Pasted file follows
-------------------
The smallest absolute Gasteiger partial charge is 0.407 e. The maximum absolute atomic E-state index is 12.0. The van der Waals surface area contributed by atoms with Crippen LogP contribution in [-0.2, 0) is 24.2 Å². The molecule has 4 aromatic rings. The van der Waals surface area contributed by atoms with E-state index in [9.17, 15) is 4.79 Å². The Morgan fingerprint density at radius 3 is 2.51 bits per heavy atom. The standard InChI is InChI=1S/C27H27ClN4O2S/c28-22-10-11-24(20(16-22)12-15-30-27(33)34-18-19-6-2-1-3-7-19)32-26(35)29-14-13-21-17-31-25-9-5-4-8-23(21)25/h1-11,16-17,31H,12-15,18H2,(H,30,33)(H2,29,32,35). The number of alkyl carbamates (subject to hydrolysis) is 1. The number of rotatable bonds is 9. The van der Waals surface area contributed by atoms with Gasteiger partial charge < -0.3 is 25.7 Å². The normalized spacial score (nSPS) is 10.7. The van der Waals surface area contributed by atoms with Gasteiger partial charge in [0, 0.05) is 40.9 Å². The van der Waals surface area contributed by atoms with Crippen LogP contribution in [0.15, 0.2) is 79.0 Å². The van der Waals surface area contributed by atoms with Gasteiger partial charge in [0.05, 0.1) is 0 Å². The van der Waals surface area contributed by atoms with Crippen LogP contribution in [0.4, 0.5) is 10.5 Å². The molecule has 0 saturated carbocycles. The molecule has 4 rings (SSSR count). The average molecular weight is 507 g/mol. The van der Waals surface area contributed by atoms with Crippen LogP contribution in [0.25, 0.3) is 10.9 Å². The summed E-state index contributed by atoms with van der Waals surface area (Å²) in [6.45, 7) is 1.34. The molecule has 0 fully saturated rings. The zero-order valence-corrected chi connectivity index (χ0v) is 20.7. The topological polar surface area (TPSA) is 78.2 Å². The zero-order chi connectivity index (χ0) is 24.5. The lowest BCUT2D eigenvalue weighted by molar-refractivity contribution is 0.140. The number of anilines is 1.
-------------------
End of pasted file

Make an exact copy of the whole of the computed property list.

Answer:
The smallest absolute Gasteiger partial charge is 0.407 e. The maximum absolute atomic E-state index is 12.0. The van der Waals surface area contributed by atoms with Crippen LogP contribution in [-0.2, 0) is 24.2 Å². The molecule has 4 aromatic rings. The van der Waals surface area contributed by atoms with E-state index in [9.17, 15) is 4.79 Å². The Morgan fingerprint density at radius 3 is 2.51 bits per heavy atom. The standard InChI is InChI=1S/C27H27ClN4O2S/c28-22-10-11-24(20(16-22)12-15-30-27(33)34-18-19-6-2-1-3-7-19)32-26(35)29-14-13-21-17-31-25-9-5-4-8-23(21)25/h1-11,16-17,31H,12-15,18H2,(H,30,33)(H2,29,32,35). The number of alkyl carbamates (subject to hydrolysis) is 1. The number of rotatable bonds is 9. The van der Waals surface area contributed by atoms with Gasteiger partial charge < -0.3 is 25.7 Å². The normalized spacial score (nSPS) is 10.7. The van der Waals surface area contributed by atoms with Gasteiger partial charge in [0, 0.05) is 40.9 Å². The van der Waals surface area contributed by atoms with Crippen LogP contribution in [0.15, 0.2) is 79.0 Å². The van der Waals surface area contributed by atoms with Gasteiger partial charge in [0.05, 0.1) is 0 Å². The van der Waals surface area contributed by atoms with Crippen LogP contribution in [0.4, 0.5) is 10.5 Å². The molecule has 0 saturated carbocycles. The molecule has 4 rings (SSSR count). The average molecular weight is 507 g/mol. The van der Waals surface area contributed by atoms with Crippen LogP contribution in [0.25, 0.3) is 10.9 Å². The summed E-state index contributed by atoms with van der Waals surface area (Å²) in [6.45, 7) is 1.34. The molecule has 0 fully saturated rings. The zero-order valence-corrected chi connectivity index (χ0v) is 20.7. The topological polar surface area (TPSA) is 78.2 Å². The zero-order chi connectivity index (χ0) is 24.5. The lowest BCUT2D eigenvalue weighted by molar-refractivity contribution is 0.140. The number of anilines is 1.